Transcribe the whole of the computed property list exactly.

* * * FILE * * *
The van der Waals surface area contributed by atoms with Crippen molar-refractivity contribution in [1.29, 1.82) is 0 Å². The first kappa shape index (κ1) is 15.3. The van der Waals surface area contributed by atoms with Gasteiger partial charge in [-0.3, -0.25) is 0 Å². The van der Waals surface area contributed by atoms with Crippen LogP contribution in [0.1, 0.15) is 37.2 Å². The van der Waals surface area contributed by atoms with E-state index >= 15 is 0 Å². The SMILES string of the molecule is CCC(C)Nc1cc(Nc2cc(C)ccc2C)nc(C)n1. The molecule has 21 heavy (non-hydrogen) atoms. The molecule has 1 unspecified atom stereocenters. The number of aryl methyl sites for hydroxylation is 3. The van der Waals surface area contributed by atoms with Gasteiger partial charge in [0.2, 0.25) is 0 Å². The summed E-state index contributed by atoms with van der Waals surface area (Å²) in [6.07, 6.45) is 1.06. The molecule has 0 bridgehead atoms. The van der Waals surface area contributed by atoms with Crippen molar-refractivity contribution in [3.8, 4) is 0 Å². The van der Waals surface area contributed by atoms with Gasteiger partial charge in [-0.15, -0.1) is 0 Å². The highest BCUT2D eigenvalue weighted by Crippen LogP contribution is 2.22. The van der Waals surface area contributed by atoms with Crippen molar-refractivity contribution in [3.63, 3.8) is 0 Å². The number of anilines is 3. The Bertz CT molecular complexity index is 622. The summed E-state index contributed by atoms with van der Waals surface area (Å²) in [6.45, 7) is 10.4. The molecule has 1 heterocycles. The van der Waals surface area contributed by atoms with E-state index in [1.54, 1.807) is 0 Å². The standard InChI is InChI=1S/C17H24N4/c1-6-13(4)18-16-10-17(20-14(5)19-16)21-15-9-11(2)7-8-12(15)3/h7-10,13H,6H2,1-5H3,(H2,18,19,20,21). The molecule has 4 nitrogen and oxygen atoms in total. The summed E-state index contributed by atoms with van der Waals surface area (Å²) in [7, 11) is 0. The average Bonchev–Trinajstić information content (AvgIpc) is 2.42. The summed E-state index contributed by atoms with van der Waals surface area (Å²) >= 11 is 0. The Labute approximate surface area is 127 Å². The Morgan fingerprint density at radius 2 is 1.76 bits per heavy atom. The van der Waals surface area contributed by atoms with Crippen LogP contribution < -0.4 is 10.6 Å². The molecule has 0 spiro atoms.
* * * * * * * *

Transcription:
The van der Waals surface area contributed by atoms with Crippen molar-refractivity contribution in [1.29, 1.82) is 0 Å². The first kappa shape index (κ1) is 15.3. The van der Waals surface area contributed by atoms with Gasteiger partial charge in [-0.3, -0.25) is 0 Å². The van der Waals surface area contributed by atoms with Crippen LogP contribution in [0.1, 0.15) is 37.2 Å². The van der Waals surface area contributed by atoms with E-state index >= 15 is 0 Å². The SMILES string of the molecule is CCC(C)Nc1cc(Nc2cc(C)ccc2C)nc(C)n1. The molecule has 21 heavy (non-hydrogen) atoms. The molecule has 1 unspecified atom stereocenters. The number of aryl methyl sites for hydroxylation is 3. The van der Waals surface area contributed by atoms with Gasteiger partial charge in [0.2, 0.25) is 0 Å². The summed E-state index contributed by atoms with van der Waals surface area (Å²) in [6.07, 6.45) is 1.06. The molecule has 0 bridgehead atoms. The van der Waals surface area contributed by atoms with Crippen molar-refractivity contribution in [3.8, 4) is 0 Å². The van der Waals surface area contributed by atoms with Gasteiger partial charge in [-0.15, -0.1) is 0 Å². The highest BCUT2D eigenvalue weighted by Crippen LogP contribution is 2.22. The van der Waals surface area contributed by atoms with Crippen molar-refractivity contribution in [3.63, 3.8) is 0 Å². The number of anilines is 3. The Bertz CT molecular complexity index is 622. The summed E-state index contributed by atoms with van der Waals surface area (Å²) in [6.45, 7) is 10.4. The molecule has 1 heterocycles. The van der Waals surface area contributed by atoms with E-state index in [1.54, 1.807) is 0 Å². The standard InChI is InChI=1S/C17H24N4/c1-6-13(4)18-16-10-17(20-14(5)19-16)21-15-9-11(2)7-8-12(15)3/h7-10,13H,6H2,1-5H3,(H2,18,19,20,21). The molecule has 4 nitrogen and oxygen atoms in total. The summed E-state index contributed by atoms with van der Waals surface area (Å²) in [7, 11) is 0. The average Bonchev–Trinajstić information content (AvgIpc) is 2.42. The summed E-state index contributed by atoms with van der Waals surface area (Å²) >= 11 is 0. The Labute approximate surface area is 127 Å². The Morgan fingerprint density at radius 2 is 1.76 bits per heavy atom. The van der Waals surface area contributed by atoms with Crippen LogP contribution < -0.4 is 10.6 Å². The molecule has 0 spiro atoms.